University of California, Davis, researchers for the first time have looked inside gallium manganese arsenide, a type of material known as a "dilute magnetic semiconductor" that could open up an entirely new class of faster, smaller devices based on an emerging field known as "spintronics."
Materials of this type might be used to read and write digital information not by using the electron's charge, as is the case with today's electronic devices, but by using its "spin."
Understanding the magnetic behavior of atoms is key to designing spintronics materials that could operate at room temperature, an essential property for applications.
The new study used a novel technique, hard X-ray angle-resolved photoemission spectroscopy or HARPES, developed by Charles Fadley, distinguished professor of physics at UC Davis and the Lawrence Berkeley National Lab, and recent UC Davis doctoral graduate Alexander Gray, together with colleagues at LBNL and in Germany and Japan.
The research represents the first major application of the HARPES technique, which was first described in a proof-of-principle paper by Gray, Fadley and colleagues last year.
The latest work was published Oct. 14 in the journal Nature Materials.
Angle-resolved photoemission spectroscopy uses Einstein's famous photoelectric effect to study materials. If you bombard atoms with light particles—photons—you knock out electrons, known as photoelectrons, which fly out at precise angles, energies and spins depending on the structure of the material.
For many years researchers have used "soft" or low-energy X-rays as the photon source, but the technique can look only at the top nanometer of a material—about five atoms deep. Fadley and Gray developed a method that uses "hard," high-energy X-rays to look much deeper inside a material, to a depth of about 40 to 50 atoms.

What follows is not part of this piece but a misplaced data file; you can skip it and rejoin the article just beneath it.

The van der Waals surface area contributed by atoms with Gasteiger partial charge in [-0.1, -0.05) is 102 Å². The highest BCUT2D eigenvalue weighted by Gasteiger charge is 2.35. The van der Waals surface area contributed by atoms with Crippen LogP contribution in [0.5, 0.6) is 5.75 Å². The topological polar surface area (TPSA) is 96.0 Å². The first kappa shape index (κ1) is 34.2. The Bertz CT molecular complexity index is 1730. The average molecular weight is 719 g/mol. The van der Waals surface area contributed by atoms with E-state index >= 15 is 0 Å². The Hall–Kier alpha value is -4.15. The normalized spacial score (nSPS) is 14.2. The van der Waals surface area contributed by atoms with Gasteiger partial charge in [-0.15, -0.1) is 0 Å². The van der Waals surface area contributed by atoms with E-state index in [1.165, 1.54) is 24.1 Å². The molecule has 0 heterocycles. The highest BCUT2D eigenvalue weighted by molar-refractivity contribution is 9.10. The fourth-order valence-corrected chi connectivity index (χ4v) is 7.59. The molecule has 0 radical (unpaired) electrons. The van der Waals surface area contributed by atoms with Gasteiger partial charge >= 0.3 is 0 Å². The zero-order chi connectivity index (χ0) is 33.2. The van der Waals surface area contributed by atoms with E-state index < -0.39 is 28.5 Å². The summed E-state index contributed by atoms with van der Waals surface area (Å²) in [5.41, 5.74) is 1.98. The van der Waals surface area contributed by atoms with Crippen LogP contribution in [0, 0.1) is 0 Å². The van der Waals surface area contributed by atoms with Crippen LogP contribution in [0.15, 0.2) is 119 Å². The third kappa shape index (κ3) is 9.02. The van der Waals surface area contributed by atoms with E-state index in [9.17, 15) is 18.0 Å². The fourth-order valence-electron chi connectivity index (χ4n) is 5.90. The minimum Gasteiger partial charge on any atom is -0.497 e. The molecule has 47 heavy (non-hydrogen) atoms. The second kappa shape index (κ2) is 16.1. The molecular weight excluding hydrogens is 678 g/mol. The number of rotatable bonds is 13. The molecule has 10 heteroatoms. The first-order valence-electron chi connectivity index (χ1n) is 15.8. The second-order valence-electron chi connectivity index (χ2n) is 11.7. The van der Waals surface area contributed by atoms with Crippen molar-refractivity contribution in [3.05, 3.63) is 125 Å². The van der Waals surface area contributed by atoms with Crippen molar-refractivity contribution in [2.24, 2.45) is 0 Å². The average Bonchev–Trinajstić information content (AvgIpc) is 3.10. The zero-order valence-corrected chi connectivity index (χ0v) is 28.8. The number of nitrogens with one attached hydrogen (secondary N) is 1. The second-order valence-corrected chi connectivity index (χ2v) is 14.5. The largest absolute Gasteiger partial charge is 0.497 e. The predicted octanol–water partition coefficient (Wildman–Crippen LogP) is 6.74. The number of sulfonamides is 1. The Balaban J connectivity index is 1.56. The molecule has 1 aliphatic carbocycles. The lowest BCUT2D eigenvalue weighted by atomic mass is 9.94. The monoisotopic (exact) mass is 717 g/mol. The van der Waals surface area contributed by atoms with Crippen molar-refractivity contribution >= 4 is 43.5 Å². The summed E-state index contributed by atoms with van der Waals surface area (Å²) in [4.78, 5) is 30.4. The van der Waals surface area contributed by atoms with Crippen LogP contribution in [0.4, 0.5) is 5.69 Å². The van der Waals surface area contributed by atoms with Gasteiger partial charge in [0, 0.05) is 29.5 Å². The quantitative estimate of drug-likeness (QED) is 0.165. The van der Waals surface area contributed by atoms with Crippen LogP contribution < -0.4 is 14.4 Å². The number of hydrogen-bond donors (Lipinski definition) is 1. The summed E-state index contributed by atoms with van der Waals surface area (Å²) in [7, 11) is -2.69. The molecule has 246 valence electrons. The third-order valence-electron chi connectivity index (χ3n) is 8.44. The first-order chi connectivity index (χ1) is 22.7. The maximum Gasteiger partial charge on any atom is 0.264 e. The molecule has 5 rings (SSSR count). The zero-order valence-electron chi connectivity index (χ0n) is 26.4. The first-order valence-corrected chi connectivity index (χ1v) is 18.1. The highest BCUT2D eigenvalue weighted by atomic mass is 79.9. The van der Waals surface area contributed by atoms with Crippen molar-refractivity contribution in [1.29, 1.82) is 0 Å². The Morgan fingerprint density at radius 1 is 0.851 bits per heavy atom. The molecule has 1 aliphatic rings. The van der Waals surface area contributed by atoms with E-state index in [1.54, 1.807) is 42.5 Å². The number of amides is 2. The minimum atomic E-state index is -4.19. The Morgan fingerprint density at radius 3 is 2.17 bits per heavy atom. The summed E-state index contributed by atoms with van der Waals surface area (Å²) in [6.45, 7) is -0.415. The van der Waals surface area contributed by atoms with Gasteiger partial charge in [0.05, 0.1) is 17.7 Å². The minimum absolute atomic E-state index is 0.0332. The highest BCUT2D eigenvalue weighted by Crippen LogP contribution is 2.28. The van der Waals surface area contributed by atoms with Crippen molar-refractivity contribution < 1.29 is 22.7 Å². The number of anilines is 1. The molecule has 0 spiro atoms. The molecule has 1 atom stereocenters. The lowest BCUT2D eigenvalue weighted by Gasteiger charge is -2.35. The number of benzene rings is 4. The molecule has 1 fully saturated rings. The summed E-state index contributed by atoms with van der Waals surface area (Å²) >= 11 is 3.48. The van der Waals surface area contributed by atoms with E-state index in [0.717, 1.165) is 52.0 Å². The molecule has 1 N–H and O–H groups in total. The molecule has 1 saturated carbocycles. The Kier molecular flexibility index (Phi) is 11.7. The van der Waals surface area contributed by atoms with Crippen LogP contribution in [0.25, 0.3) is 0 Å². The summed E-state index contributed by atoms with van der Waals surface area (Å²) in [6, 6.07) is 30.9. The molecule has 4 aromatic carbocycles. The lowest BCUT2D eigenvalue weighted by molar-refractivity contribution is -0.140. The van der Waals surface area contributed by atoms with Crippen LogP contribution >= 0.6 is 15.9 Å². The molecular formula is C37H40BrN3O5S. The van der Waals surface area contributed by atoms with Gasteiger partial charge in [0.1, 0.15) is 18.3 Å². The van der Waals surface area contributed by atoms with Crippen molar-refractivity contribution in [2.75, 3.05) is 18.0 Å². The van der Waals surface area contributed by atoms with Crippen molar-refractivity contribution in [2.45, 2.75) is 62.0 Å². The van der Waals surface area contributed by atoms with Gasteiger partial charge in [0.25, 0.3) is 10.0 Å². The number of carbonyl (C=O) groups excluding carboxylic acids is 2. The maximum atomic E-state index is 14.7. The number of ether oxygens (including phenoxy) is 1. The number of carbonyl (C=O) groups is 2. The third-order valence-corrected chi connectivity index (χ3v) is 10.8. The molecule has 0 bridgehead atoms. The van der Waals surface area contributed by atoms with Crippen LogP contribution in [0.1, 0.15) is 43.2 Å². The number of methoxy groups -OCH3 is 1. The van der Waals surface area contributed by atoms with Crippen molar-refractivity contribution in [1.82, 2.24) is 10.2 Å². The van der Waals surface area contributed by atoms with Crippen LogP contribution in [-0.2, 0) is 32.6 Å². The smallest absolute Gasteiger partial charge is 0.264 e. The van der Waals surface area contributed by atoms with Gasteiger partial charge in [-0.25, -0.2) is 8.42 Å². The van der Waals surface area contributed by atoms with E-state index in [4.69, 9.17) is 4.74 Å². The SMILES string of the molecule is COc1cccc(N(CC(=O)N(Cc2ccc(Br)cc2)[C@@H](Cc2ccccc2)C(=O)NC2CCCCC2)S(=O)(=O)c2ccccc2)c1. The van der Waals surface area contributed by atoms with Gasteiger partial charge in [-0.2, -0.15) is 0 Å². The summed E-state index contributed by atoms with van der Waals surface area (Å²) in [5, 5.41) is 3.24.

The researchers selected gallium manganese arsenide because of its potential in technology. Gallium arsenide is a widely used semiconductor. Add a few percent of manganese atoms to the mix, and in the right conditions—a temperature below 170 Kelvin (about 150 degrees below zero Fahrenheit), for one—it becomes ferromagnetic like iron, with all of the individual manganese atomic magnets lined up in the same direction. Physicists call this class of materials dilute magnetic semiconductors.
There were two competing ideas to explain how gallium manganese arsenide becomes magnetic at certain temperatures. The HARPES study shows that, in fact, both mechanisms contribute to the magnetic properties.
"We now have a better fundamental understanding of electronic interactions in dilute magnetic semiconductors that can suggest future materials," Fadley said. "HARPES should provide an important tool for characterizing these and many other materials in the future."
Gray and Fadley conducted the study at the SPring-8 synchrotron radiation facility, operated by the Japanese National Institute for Materials Sciences. New HARPES studies are now under way at LBNL's Advanced Light Source synchrotron.
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